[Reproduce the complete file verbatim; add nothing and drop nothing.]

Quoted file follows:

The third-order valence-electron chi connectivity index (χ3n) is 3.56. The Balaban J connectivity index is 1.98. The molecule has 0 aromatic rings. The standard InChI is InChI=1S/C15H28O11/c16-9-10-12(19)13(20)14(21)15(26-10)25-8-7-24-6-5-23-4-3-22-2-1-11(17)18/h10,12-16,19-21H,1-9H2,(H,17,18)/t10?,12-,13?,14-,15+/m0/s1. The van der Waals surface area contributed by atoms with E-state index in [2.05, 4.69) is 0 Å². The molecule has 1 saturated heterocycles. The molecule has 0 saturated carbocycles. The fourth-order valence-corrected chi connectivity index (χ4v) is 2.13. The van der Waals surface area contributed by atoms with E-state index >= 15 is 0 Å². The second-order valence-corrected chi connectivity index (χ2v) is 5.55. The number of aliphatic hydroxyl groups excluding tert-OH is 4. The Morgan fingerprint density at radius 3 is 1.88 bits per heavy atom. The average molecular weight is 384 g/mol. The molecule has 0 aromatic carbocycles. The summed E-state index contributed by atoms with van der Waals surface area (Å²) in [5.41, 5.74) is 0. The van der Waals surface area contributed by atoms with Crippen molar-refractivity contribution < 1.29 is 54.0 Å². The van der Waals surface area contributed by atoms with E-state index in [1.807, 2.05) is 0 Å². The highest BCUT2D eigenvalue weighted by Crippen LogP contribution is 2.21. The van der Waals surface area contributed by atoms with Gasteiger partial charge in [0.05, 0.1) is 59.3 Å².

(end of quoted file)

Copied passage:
The third-order valence-electron chi connectivity index (χ3n) is 3.56. The Balaban J connectivity index is 1.98. The molecule has 0 aromatic rings. The standard InChI is InChI=1S/C15H28O11/c16-9-10-12(19)13(20)14(21)15(26-10)25-8-7-24-6-5-23-4-3-22-2-1-11(17)18/h10,12-16,19-21H,1-9H2,(H,17,18)/t10?,12-,13?,14-,15+/m0/s1. The van der Waals surface area contributed by atoms with E-state index in [2.05, 4.69) is 0 Å². The molecule has 1 saturated heterocycles. The molecule has 0 saturated carbocycles. The fourth-order valence-corrected chi connectivity index (χ4v) is 2.13. The van der Waals surface area contributed by atoms with E-state index >= 15 is 0 Å². The second-order valence-corrected chi connectivity index (χ2v) is 5.55. The number of aliphatic hydroxyl groups excluding tert-OH is 4. The Morgan fingerprint density at radius 3 is 1.88 bits per heavy atom. The average molecular weight is 384 g/mol. The molecule has 0 aromatic carbocycles. The summed E-state index contributed by atoms with van der Waals surface area (Å²) in [5.41, 5.74) is 0. The van der Waals surface area contributed by atoms with Crippen molar-refractivity contribution < 1.29 is 54.0 Å². The van der Waals surface area contributed by atoms with E-state index in [1.807, 2.05) is 0 Å². The highest BCUT2D eigenvalue weighted by Crippen LogP contribution is 2.21. The van der Waals surface area contributed by atoms with Gasteiger partial charge in [0.05, 0.1) is 59.3 Å².